Instigated by well-heeled women, private institutions like this are the lifeblood of the contemporary art scene, as the state volunteers little institutional support in this area. “Russia actually has a tradition since the 18th century of women being patrons of the arts,” says cultural-tour operator Sergey Mstislavskiy. He cites Empress Catherine II as a prime example: “She essentially founded the Hermitage collection. When people were going bankrupt in Europe, she was known for sending her agents to acquire all their art.”
Today, fashionably dressed patronesses across the country follow in Catherine the Great's footsteps and set up private art foundations. Nowhere is this phenomenon as prominent as it is in the capital. Dasha Zhukova, partner of billionaire Roman Abramovich, founded the Garage Museum of Contemporary Art in Moscow's Stalin-era Gorky Park. The building in itself is an impressive structure: a sleek circular pavilion with glossy columns made from locally sourced paper designed by the celebrated Shigeru Ban.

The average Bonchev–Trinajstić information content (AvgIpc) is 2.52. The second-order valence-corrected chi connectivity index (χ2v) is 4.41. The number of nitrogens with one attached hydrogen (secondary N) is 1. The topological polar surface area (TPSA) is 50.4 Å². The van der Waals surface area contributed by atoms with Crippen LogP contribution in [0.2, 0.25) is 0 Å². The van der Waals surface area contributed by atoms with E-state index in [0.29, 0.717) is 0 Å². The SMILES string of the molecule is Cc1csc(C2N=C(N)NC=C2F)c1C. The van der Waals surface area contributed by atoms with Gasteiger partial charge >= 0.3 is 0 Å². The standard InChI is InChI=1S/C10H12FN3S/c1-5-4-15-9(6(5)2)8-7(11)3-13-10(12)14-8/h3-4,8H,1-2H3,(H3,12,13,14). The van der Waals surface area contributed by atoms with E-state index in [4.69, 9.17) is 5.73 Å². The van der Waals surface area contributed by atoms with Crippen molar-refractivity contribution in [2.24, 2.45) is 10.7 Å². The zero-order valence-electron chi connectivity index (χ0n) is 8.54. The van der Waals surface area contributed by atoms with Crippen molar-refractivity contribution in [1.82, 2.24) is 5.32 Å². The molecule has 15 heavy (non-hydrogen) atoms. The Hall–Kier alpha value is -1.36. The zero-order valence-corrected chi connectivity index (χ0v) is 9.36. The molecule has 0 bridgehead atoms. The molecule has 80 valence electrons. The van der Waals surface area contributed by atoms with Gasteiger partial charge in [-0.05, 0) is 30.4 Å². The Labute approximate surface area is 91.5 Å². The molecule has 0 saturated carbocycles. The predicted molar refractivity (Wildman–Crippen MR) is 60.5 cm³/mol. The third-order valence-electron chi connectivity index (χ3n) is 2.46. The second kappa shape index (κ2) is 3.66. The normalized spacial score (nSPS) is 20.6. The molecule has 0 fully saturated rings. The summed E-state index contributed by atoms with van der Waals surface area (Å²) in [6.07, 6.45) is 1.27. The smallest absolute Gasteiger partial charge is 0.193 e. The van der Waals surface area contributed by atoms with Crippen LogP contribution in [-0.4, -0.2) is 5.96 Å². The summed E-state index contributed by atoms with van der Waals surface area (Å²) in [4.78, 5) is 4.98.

When we arrive in the park, jazz is blasting as young Muscovites rollerblade past clusters of wild apple trees. Outside the entrance of Garage is a stunning sculpture made from a large creased sheet of copper. Part of Danh Vo's work We the People, it's a fragment of a life-size replica of the Statue of Liberty. Inside is a tightly curated show exploring art emerging in the decade after the Cold War, with works ranging from massive monochrome billboards of birds in an ominous sky by Cuban-born Félix González-Torres to Belgian artist Johan Grimonprez's disturbing film piece on airplane hijackings in the late '60s.